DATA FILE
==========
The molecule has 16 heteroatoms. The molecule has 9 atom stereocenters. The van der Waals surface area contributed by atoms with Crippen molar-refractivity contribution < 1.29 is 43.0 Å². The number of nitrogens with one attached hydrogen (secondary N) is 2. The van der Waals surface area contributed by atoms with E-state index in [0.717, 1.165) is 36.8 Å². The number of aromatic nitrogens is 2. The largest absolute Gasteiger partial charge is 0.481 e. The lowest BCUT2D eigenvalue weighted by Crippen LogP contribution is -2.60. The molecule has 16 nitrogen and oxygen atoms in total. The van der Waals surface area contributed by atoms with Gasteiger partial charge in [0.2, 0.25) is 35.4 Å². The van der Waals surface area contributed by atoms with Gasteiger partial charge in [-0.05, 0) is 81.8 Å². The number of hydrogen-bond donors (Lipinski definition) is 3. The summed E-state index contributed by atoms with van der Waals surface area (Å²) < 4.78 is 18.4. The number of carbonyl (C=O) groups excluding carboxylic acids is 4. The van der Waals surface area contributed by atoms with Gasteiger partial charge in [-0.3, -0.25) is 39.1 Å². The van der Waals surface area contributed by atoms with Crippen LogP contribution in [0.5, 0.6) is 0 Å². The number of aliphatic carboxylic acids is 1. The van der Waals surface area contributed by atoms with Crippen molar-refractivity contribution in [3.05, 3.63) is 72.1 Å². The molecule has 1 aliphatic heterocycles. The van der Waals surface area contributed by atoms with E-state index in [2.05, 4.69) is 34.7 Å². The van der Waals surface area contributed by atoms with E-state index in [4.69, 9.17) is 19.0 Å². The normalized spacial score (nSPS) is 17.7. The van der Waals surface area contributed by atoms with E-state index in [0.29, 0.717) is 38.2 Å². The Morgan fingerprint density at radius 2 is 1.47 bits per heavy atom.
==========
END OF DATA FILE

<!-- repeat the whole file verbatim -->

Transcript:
The molecule has 16 heteroatoms. The molecule has 9 atom stereocenters. The van der Waals surface area contributed by atoms with Crippen molar-refractivity contribution < 1.29 is 43.0 Å². The number of nitrogens with one attached hydrogen (secondary N) is 2. The van der Waals surface area contributed by atoms with E-state index in [0.717, 1.165) is 36.8 Å². The number of aromatic nitrogens is 2. The largest absolute Gasteiger partial charge is 0.481 e. The lowest BCUT2D eigenvalue weighted by Crippen LogP contribution is -2.60. The molecule has 16 nitrogen and oxygen atoms in total. The van der Waals surface area contributed by atoms with Gasteiger partial charge in [0.2, 0.25) is 35.4 Å². The van der Waals surface area contributed by atoms with Gasteiger partial charge in [-0.05, 0) is 81.8 Å². The number of hydrogen-bond donors (Lipinski definition) is 3. The summed E-state index contributed by atoms with van der Waals surface area (Å²) < 4.78 is 18.4. The number of carbonyl (C=O) groups excluding carboxylic acids is 4. The van der Waals surface area contributed by atoms with Gasteiger partial charge in [-0.3, -0.25) is 39.1 Å². The van der Waals surface area contributed by atoms with Crippen LogP contribution in [0.5, 0.6) is 0 Å². The number of aliphatic carboxylic acids is 1. The van der Waals surface area contributed by atoms with Crippen molar-refractivity contribution in [3.05, 3.63) is 72.1 Å². The molecule has 1 aliphatic heterocycles. The van der Waals surface area contributed by atoms with E-state index in [2.05, 4.69) is 34.7 Å². The van der Waals surface area contributed by atoms with E-state index in [4.69, 9.17) is 19.0 Å². The normalized spacial score (nSPS) is 17.7. The van der Waals surface area contributed by atoms with E-state index in [0.29, 0.717) is 38.2 Å². The Morgan fingerprint density at radius 2 is 1.47 bits per heavy atom.